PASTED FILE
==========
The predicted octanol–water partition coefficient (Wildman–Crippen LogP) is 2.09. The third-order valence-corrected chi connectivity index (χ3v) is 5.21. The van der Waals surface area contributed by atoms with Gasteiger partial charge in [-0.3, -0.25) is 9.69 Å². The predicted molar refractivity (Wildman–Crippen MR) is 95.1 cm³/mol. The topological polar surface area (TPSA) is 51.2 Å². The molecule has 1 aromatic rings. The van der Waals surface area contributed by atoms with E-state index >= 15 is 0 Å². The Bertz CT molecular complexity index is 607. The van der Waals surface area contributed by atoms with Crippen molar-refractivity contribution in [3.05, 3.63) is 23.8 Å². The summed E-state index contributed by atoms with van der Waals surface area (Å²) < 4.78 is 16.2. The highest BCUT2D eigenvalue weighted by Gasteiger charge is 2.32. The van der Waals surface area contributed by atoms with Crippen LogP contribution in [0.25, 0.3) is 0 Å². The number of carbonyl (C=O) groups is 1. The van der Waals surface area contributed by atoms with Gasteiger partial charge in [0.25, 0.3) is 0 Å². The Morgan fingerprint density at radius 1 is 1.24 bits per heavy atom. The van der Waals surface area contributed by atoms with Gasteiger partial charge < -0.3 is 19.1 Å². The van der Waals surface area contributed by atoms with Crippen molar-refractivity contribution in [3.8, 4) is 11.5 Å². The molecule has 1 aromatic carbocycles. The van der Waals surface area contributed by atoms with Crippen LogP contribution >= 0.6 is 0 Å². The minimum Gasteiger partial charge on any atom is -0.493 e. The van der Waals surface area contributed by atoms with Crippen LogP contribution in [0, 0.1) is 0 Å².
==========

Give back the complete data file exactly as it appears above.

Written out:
The predicted octanol–water partition coefficient (Wildman–Crippen LogP) is 2.09. The third-order valence-corrected chi connectivity index (χ3v) is 5.21. The van der Waals surface area contributed by atoms with Gasteiger partial charge in [-0.3, -0.25) is 9.69 Å². The predicted molar refractivity (Wildman–Crippen MR) is 95.1 cm³/mol. The topological polar surface area (TPSA) is 51.2 Å². The molecule has 1 aromatic rings. The van der Waals surface area contributed by atoms with E-state index >= 15 is 0 Å². The Bertz CT molecular complexity index is 607. The van der Waals surface area contributed by atoms with Crippen molar-refractivity contribution in [3.05, 3.63) is 23.8 Å². The summed E-state index contributed by atoms with van der Waals surface area (Å²) < 4.78 is 16.2. The highest BCUT2D eigenvalue weighted by Gasteiger charge is 2.32. The van der Waals surface area contributed by atoms with Crippen LogP contribution in [0.25, 0.3) is 0 Å². The number of carbonyl (C=O) groups is 1. The van der Waals surface area contributed by atoms with Gasteiger partial charge in [0.25, 0.3) is 0 Å². The Morgan fingerprint density at radius 1 is 1.24 bits per heavy atom. The van der Waals surface area contributed by atoms with Gasteiger partial charge < -0.3 is 19.1 Å². The van der Waals surface area contributed by atoms with Crippen molar-refractivity contribution in [3.8, 4) is 11.5 Å². The molecule has 1 aromatic carbocycles. The van der Waals surface area contributed by atoms with Crippen LogP contribution >= 0.6 is 0 Å². The minimum Gasteiger partial charge on any atom is -0.493 e. The van der Waals surface area contributed by atoms with Crippen LogP contribution in [0, 0.1) is 0 Å².